If you’re among the 82% of Americans with an active social media account like Facebook, Twitter, Instagram or LinkedIn, count yourself as one of the people who may be giving strangers the opportunity to look into your personal lives—without much effort. When using social media, it’s easy to underestimate uses for it outside of staying connected with others; but for the more than 200K unsolved cases of the missing and murdered it can be an invaluable tool to conduct research.
From a citizen detective perspective, this information is incredibly valuable because it’s so accessible. From a law enforcement vantage point, social media has been used as an investigative tool to track activities of suspected criminals, and connect them to other persons of interest as well as other potential suspects and victims. The element of immediacy allows law enforcement to engage with their own communities in real time; and for cold or stalled cases it can yield just as much info from an open source intelligence tool—or OSINT.
Social media as an investigative tool
While there is some debate about whether the information on social media accounts should be considered private, many consider that information public—primarily because users freely publish personal details on their accounts.
When you Google someone’s name, the first result is typically a social media profile. On any given platform people can figure out your date of birth, marital status, ethnicity, phone number, email address, religion, geographic location, photos of their friends and families, political views, where you attended high school and college, and hobbies.
However, if you want to go deeper than a basic search, you may find more information through an advanced path to collecting and analyzing social media data, commonly referred to as social media intelligence, SMI or SOCMINT.
Through SOCMINT technology and tools, you can gather information on various platforms, whether they’re open or closed social media networks, and effectively capture, analyze and transform that data into actionable intelligence.
Law enforcement officials have defended the use of this type of intelligence gathering based on its value in detecting criminal behavior or supporting the conviction of a suspect. Other advocates of OSINT make the case that any information shared on social media sites can be assessed through technology because it is shared online on a public social media platform.
SOCMINT tools and resources can give you an edge in your research by giving you the ability to the do a series of functions, including the following:
- Monitor online conversations among individuals or groups via messages and posts
- Detect where a person is through geolocation metadata
- Predict user behavior
- Detect trends
- Monitor content, including news, images, posts and other data generated through social networks and websites.
- Gather information about a person’s spending habits
- Analyze and identify patterns in photos and videos
SOCMINT tools and resources to support your research
Where to start with SOCMINT? Here are 16 tools and resources to help you get familiar with the technology based on several popular social media platforms:
- Facebook JSON Search — Allows you to interact with Facebook API and automate FB data retrieval
- FB Barometer — Gives statistics and insights about specific Facebook profiles or pages.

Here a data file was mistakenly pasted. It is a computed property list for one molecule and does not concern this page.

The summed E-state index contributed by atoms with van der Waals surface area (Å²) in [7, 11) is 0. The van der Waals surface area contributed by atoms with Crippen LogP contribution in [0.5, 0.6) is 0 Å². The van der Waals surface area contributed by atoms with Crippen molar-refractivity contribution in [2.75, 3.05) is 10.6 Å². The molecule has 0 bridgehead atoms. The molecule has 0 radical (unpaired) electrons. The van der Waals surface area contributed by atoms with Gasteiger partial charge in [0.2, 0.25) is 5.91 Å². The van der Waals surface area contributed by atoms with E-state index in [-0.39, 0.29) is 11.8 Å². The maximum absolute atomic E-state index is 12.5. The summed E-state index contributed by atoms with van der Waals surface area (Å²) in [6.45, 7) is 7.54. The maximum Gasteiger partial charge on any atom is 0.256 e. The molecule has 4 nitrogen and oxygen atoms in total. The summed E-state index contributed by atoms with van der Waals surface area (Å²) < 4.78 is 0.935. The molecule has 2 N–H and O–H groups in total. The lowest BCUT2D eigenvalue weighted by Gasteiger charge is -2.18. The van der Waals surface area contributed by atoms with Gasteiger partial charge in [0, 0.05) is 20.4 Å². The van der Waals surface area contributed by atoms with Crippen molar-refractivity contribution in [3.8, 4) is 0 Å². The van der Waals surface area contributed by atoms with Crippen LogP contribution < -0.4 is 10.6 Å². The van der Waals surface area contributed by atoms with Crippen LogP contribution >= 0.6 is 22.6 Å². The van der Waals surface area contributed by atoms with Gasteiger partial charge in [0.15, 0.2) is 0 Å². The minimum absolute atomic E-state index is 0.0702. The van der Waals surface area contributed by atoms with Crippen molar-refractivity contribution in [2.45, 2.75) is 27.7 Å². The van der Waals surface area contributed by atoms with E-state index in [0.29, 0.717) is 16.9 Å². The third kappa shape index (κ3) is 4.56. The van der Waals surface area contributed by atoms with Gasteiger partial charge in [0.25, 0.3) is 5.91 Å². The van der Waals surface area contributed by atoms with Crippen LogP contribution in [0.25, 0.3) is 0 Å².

- LikeAlyzer — Helps you monitor and analyze Facebook Pages
- Lookup ID — This SOCMINT tool enables you to find the Facebook personal numeric IDs of individuals, pages or groups
- Socmint — Assists with gathering information using Facebook Graph search.
- Who posted what? — A keyword search tool that allows you to search Facebook posts for specific keywords posted within a specific timeframe.
- All My Tweets — Gives you an overview of all public tweets posted by any Twitter account on one page.
- Foller — Insert the profile Twitter account of a person to get analytical insights on their join date, timezone, followers ratio and topics and hashtags most commonly used in recent conversations.
- Sleeping Time — Want to know when someone is sleeping? Yes, sounds pretty stalkerish but Sleeping Time predicts the sleeping schedule of Twitter users if you are interested in that type of information.
- Trendsmap – Allows you to review the most popular hashtags and keywords on Twitter globally.
- Twitter Basic Search — Search for content using #hashtags, phrases, names of people or companies, or search under specific categories like Trending
- Twitter Advanced Search — This advanced tool on Twitter gives you the ability to search for specific results — mentions of people, activities, brands or other phrases — within a specific date range.
- Picodash — A search engine specifically designed to explore Instagram and Twitter for photos, videos, users and locations.
- User Search — Know someone’s email or username? Scan dozens of social media networks, dating sites, forums and chat sites to see where they have other profiles.
SOCINT in the future
With technology constantly undergoing enhancements, the ability to search for public information on social media sites will only continue to offer deeper and deeper insights into people’s behaviors. If you’re interested in learning even more about finding information on social media from a citizen detective perspective, check out our recent ‘What is a Citizen Detective?’ series with Uncovered community member Kate K. Kate shares her best practices for finding publicly available info on social media when doing case research.
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